I have to wonder about why society seems so vested in maintaining a distinction between “online” and “actual” harassment. As your article shows, it wasn’t a very real distinction to you. It’s not to most people, I think. The whole point of it seems to be the ability to imply that the victim is in actual danger. I know why you used the term – because it shows how the harassment started and the methods it used. My peeve is with people who use the term “online harassment” to suggest something “less than” or not as severe as harassment that happens in person.

    1. EG
      EG January 10, 2014 at 12:01 pm |

      I suspect the mental distinction stems from an outdated idea of what it means to be on-line. So, 15 years ago, I got one email a week and it was a red-letter day when it happened and I’d tell all my friends about it. It was easy to think “Hey, if I got harassed on-line, I’d just shut the damn computer down and walk away.”

      That’s just not a reasonable option for many–even most–people on-line any more, and the mentality needs to catch up.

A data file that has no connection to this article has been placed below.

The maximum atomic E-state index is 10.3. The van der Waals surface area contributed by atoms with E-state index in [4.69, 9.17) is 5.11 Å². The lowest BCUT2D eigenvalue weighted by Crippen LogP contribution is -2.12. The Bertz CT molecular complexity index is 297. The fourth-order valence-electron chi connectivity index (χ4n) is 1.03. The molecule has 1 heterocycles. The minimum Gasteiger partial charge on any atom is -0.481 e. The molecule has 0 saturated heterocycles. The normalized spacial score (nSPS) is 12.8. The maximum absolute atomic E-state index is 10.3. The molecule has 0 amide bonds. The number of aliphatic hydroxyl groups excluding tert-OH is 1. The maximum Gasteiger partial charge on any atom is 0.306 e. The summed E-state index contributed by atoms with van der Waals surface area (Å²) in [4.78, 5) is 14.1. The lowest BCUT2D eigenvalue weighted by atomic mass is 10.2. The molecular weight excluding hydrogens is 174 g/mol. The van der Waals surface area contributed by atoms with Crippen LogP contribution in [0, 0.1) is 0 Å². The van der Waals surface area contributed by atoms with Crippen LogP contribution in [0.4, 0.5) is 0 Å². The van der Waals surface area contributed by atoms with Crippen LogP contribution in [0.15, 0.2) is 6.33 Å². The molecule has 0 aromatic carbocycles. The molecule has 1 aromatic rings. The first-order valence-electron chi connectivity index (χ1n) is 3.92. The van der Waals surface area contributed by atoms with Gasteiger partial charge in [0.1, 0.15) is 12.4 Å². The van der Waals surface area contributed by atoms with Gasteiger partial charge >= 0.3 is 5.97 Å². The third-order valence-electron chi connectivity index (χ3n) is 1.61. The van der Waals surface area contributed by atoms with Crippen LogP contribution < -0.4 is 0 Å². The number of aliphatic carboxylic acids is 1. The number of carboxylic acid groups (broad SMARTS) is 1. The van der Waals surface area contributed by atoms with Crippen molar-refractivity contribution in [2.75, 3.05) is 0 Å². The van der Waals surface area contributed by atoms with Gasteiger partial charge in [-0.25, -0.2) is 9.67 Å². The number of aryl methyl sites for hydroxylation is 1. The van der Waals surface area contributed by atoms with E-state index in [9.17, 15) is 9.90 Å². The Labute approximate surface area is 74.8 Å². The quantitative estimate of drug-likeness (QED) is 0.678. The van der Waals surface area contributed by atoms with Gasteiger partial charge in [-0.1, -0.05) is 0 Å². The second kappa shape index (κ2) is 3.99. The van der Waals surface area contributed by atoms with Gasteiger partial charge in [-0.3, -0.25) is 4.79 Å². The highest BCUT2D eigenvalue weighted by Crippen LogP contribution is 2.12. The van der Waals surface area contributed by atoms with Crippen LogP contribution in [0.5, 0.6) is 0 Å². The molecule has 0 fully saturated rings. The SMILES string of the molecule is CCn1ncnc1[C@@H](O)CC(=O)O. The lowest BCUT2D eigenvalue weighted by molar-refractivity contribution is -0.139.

2. tinfoil hattie
      tinfoil hattie January 10, 2014 at 2:55 pm |

      “do you really want to take away his freedom for some dumb things said online?”

      Ha. No, I really want to take away his freedom for THREATS AND HARASSMENT, not “dumb things.” Why is it so hard for people to understand that difference?

  2. Athenia
    Athenia January 10, 2014 at 1:26 pm |

    I’m so sorry you experienced that Jill. :(

  3. tinfoil hattie
    tinfoil hattie January 10, 2014 at 2:54 pm |

    I remember reading about your terrible experience after it happened, and I am still just as outraged. Thank you for braving the PTSD to write about it again.

    1. macavitykitsune
      macavitykitsune January 11, 2014 at 12:01 am |

      Seconded entirely. Jill, I’m so sorry you went through this. I can’t even imagine how horrible that must have been.

  4. Comrade Kevin